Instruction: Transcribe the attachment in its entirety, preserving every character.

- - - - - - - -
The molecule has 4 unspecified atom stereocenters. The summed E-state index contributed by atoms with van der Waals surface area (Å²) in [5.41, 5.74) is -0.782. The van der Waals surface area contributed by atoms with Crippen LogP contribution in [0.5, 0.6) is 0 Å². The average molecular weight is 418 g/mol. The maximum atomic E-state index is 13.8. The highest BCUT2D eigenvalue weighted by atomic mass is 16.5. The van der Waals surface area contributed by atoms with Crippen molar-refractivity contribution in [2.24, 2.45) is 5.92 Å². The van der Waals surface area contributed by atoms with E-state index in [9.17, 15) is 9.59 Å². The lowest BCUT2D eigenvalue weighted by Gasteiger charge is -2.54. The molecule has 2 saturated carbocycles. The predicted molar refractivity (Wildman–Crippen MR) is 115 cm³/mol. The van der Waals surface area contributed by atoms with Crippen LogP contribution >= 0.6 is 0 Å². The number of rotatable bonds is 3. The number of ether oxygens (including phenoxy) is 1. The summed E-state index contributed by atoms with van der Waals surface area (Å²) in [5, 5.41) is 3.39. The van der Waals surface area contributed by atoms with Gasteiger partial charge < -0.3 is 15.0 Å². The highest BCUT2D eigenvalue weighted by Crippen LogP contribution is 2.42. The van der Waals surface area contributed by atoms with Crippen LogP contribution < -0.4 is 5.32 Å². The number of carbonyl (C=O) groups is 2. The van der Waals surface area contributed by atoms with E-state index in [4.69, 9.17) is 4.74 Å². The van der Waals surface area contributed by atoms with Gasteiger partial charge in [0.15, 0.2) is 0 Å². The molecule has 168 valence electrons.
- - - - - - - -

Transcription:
The molecule has 4 unspecified atom stereocenters. The summed E-state index contributed by atoms with van der Waals surface area (Å²) in [5.41, 5.74) is -0.782. The van der Waals surface area contributed by atoms with Crippen LogP contribution in [0.5, 0.6) is 0 Å². The average molecular weight is 418 g/mol. The maximum atomic E-state index is 13.8. The highest BCUT2D eigenvalue weighted by atomic mass is 16.5. The van der Waals surface area contributed by atoms with Crippen molar-refractivity contribution in [2.24, 2.45) is 5.92 Å². The van der Waals surface area contributed by atoms with E-state index in [9.17, 15) is 9.59 Å². The lowest BCUT2D eigenvalue weighted by Gasteiger charge is -2.54. The molecule has 2 saturated carbocycles. The predicted molar refractivity (Wildman–Crippen MR) is 115 cm³/mol. The van der Waals surface area contributed by atoms with Crippen LogP contribution >= 0.6 is 0 Å². The number of rotatable bonds is 3. The number of ether oxygens (including phenoxy) is 1. The summed E-state index contributed by atoms with van der Waals surface area (Å²) in [5, 5.41) is 3.39. The van der Waals surface area contributed by atoms with Gasteiger partial charge < -0.3 is 15.0 Å². The highest BCUT2D eigenvalue weighted by Crippen LogP contribution is 2.42. The van der Waals surface area contributed by atoms with Crippen LogP contribution < -0.4 is 5.32 Å². The number of carbonyl (C=O) groups is 2. The van der Waals surface area contributed by atoms with E-state index in [4.69, 9.17) is 4.74 Å². The van der Waals surface area contributed by atoms with Gasteiger partial charge in [0.15, 0.2) is 0 Å². The molecule has 168 valence electrons.